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Modernización a la mexicana: presiones internas y externas determinan al periodismo nacional y local

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Abstract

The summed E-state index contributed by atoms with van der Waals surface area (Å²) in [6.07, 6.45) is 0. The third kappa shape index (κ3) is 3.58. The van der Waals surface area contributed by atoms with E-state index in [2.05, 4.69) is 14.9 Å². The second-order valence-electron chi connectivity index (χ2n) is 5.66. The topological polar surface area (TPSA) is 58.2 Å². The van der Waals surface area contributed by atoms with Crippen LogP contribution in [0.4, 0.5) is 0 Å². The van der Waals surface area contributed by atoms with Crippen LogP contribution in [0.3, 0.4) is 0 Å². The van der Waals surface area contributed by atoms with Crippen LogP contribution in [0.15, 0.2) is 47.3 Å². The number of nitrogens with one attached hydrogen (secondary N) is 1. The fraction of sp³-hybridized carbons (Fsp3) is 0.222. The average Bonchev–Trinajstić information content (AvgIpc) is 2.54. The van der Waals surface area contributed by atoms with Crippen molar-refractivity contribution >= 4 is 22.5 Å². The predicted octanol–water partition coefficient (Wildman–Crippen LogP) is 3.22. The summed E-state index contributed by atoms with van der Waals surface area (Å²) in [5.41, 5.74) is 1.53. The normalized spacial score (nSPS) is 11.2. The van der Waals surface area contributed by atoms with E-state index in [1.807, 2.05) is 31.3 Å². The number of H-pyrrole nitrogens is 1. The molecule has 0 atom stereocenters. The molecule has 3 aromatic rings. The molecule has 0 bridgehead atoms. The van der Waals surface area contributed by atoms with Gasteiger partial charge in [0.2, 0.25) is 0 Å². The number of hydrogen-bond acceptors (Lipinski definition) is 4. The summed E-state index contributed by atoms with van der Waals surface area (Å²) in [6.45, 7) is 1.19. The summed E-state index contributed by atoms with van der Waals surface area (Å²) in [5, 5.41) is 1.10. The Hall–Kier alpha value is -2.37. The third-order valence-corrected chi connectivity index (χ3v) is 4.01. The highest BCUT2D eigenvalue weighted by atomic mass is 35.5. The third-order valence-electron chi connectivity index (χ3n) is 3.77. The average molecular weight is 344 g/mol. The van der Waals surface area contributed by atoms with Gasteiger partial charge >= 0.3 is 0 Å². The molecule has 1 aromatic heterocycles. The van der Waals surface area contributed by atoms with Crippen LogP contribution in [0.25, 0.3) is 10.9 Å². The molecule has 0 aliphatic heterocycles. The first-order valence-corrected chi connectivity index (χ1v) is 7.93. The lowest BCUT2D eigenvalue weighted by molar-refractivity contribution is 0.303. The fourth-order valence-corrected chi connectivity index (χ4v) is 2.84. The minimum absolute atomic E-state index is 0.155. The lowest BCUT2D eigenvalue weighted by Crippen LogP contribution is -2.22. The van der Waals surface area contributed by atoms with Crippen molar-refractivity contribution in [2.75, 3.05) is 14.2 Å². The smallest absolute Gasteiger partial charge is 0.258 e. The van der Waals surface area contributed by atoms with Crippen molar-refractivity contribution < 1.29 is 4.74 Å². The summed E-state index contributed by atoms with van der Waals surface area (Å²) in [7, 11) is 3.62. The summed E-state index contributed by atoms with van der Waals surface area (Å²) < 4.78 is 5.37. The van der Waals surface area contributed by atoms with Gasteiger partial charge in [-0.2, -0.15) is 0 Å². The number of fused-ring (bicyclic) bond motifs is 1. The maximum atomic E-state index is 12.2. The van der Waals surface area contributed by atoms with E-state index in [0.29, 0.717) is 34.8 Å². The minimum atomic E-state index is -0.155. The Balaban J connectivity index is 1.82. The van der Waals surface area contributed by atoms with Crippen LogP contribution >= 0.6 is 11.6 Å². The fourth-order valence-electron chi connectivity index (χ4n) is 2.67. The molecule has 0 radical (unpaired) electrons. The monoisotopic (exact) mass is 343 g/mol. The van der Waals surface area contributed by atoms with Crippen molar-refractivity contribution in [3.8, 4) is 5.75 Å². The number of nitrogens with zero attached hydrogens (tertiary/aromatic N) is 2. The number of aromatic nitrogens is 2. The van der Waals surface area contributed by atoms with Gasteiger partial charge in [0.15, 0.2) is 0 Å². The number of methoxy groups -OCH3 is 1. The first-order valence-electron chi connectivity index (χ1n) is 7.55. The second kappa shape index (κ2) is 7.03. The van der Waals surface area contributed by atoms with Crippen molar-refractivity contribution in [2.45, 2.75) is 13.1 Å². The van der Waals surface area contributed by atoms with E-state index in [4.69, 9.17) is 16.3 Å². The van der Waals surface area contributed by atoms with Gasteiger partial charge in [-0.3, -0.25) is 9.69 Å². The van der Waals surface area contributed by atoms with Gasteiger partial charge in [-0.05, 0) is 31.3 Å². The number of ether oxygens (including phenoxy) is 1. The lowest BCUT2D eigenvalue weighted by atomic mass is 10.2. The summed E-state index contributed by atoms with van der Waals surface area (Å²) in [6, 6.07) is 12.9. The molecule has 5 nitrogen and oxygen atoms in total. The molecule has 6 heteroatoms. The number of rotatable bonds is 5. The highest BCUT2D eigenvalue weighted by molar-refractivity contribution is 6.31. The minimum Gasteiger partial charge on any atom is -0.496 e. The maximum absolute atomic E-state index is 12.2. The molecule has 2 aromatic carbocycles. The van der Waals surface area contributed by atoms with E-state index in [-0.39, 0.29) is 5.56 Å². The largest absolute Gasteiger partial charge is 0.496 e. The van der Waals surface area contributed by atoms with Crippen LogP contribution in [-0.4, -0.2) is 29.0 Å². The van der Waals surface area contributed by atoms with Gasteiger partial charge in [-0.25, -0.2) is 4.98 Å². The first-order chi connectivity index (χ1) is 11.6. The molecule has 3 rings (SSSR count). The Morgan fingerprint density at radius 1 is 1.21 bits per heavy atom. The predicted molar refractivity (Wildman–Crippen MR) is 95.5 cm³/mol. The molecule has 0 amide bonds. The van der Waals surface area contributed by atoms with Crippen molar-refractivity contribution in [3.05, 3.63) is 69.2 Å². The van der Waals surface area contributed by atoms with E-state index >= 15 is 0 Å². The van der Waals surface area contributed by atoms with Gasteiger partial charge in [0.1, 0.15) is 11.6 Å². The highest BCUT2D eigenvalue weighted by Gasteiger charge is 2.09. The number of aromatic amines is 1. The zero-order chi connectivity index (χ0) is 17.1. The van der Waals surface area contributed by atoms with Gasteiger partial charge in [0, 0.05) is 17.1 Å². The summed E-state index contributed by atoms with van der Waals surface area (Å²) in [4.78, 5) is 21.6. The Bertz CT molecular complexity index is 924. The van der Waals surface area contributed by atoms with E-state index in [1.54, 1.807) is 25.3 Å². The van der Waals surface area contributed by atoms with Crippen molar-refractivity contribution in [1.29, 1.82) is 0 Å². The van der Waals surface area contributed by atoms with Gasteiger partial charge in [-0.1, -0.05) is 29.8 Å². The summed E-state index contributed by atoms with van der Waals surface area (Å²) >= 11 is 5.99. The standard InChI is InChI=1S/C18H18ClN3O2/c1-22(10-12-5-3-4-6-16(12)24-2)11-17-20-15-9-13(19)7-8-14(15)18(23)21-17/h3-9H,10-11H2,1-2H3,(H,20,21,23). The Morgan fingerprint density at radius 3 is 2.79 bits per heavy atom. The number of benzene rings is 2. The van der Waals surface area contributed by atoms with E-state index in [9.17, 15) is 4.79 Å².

La historia reciente de México ha estado marcada por un constante esfuerzo para instaurar y consolidar un modelo democrático, que permitiera dejar atrás los tiempos de la hegemonía del Partido Revolucionario Institucional (PRI) y abriera la puerta a otros actores que se sumaran a la construcción de una nación más incluyente. La llamada transición a la democracia dio inicio en la década de los ochenta del siglo pasado, cuando el Partido Acción Nacional (PAN) comenzó a ganar elecciones a nivel municipal y estatal; esfuerzo que se vio coronado en el 2000 con el arribo a Los Pinos del primer presidente emanado de la oposición. Las transformaciones experimentadas por el sistema político estuvieron acompañadas de una reestructuración del sistema mediático; o al menos esa era la percepción generalizada de periodistas y académicos internacionales. Sin embargo, hacia el interior, la visión no era tan halagüeña dado que, en el ámbito local -y en especial en las regiones menos desarrolladas- aún permanecian casi intactos muchos rasgos distintivos de los setenta años anteriores a la alternancia partidista. Con base en lo anterior, el objetivo de este capítulo es proponer un modelo que permita explicar la coexistencia de aspectos liberales y autoritarios en la prensa mexicana.
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